The Common Core State Standards, intended to provide a set of uniform standards for reading, writing and math in schools across the U.S., tend to stir up fierce debate around the country. However, the argument about Michigan’s adoption of Common Core got even fiercer than usual after Hillsdale College President Larry Arnn used the term “dark ones” in reference to minority students.
Arnn, who is adamantly opposed to the adoption of Common Core in Michigan, was making an opening statement before a legislative subcommittee in Lansing. He was discussing a letter he received from Michigan Department of Education officials shortly after becoming head of the college in 2000.
The letter apparently indicated the department had concerns about racial diversity at the institution.
“They said we violated the standards for diversity because we didn’t have enough dark ones, I guess is what they meant,” Arnn said.
“The state of Michigan sent a group of people down to my campus, with clipboards … to look at the colors of people’s faces and write down what they saw,” Arnn explained. “We don’t keep records of that information. What were they looking for besides dark ones?”
Dark ones? I was immediately thrown back to England in the 60′s and 70′s, where I grew up, when anyone who was not pure Anglo was referred to as a “darky.” Mercifully, the term has since disappeared from common usage in the U.K., unless you count Michael Coleman, a member of the British Nationalist Party, who was recently given a suspended jail sentence for using the term.
Some Democrats told Arnn during the subcommittee meeting that they were offended by his comments.
“You’re the president of a college. I would expect better out of you,” said Rep. David Knezek, D-Dearborn Heights.
Rep. Tim Greimel of Auburn Hills, leader of the House’s Democratic minority, said he was “extremely disappointed” by what he called “Arnn’s racist remarks.”
“It’s shocking that a supposedly educated individual from an institute of higher learning would repeatedly use inflammatory and bigoted rhetoric,” Greimel said in a statement.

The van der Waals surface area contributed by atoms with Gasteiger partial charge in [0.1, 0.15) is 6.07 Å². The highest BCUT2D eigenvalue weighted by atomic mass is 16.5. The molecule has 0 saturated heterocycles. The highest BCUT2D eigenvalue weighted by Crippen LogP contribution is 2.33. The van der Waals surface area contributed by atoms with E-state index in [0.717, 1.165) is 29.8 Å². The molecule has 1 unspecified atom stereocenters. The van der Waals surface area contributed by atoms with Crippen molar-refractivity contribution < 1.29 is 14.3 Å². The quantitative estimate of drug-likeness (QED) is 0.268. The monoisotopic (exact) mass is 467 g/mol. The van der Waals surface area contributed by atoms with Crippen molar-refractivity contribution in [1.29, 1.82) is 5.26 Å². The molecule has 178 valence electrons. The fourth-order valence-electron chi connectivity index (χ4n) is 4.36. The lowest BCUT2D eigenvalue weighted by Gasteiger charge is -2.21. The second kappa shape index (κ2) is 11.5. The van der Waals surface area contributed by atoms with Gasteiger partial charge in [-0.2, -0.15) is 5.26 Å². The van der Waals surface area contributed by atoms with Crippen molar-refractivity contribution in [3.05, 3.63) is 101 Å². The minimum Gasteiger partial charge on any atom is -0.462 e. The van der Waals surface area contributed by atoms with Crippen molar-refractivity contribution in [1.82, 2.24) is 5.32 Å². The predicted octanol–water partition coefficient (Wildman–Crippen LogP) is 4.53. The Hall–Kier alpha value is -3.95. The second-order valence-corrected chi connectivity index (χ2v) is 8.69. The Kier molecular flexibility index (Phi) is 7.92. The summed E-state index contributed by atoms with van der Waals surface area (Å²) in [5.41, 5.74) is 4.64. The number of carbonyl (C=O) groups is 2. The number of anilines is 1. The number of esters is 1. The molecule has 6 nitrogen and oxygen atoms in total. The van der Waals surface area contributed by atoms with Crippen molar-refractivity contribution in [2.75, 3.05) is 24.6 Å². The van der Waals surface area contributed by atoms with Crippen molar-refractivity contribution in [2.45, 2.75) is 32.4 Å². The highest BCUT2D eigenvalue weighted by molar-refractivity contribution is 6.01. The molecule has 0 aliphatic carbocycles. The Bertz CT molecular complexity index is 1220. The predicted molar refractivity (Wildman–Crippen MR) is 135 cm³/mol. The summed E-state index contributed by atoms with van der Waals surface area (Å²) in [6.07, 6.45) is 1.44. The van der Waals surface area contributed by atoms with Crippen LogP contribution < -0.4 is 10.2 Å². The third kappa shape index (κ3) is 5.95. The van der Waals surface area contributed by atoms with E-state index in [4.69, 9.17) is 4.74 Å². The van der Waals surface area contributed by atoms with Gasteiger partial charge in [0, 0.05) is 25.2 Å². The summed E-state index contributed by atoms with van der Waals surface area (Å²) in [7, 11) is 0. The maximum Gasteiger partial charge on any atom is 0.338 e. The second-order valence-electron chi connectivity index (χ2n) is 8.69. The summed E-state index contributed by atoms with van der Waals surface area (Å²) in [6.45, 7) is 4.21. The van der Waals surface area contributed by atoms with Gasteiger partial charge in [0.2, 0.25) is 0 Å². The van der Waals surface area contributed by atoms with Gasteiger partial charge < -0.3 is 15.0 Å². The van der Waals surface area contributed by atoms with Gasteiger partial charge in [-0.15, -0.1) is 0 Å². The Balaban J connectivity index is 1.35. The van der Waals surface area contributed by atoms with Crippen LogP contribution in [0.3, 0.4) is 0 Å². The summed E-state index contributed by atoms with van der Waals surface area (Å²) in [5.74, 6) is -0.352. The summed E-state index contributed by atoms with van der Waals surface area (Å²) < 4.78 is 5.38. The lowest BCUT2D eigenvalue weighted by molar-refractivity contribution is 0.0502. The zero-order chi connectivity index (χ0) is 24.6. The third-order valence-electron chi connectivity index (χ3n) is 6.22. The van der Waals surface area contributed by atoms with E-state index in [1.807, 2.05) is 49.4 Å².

Later the same afternoon, Hillsdale College issued an apology: “No offense was intended by the use of that term except to the offending bureaucrats, and Dr. Arnn is sorry if such offense was honestly taken,” the college said in the statement.
Presumably, everyone is supposed to hug each other and move on now, but that’s not how it works.
In Arnn’s mind, and in the mind of many like him, he belongs to one superior group, and anyone who doesn’t look like him belongs to another inferior group: us and them, the light and the dark.
I write as a white woman who has suffered from sexism, but never from racism. I don’t know what that feels like, but I am grateful to President Obama for his very personal speech on July 19, in the wake of the Trayvon Martin case.
Obama spoke in very personal terms, for the first time ever, as he explained how he, like many African American young men, had been followed in department stores, seen people lock their cars when he crossed the streets and watched as women clutched their handbags during an elevator ride with him.
“Those sets of experiences inform how the African-American community interprets what happened one night in Florida,” Obama added. “And it’s inescapable for people to bring those experiences to bear.”
Later in his speech he said, “I think it’s going to be important for all of us to do some soul-searching.”
We can’t legislate racism out of existence, but we can and must talk openly about our feelings around race, if we are to move on. However uncomfortable, we must be ready to dig into our hearts and share what we feel about our diverse society.
Arnn’s comments remind us again that racism is alive and well in the U.S.
He will continue in his efforts to slow down the adoption of Common Core State Standards in Michigan, but I hope he will take this opportunity to understand what a pompous and egregious remark he made, and to do his own soul-searching by examining his own views on race. As we all should.
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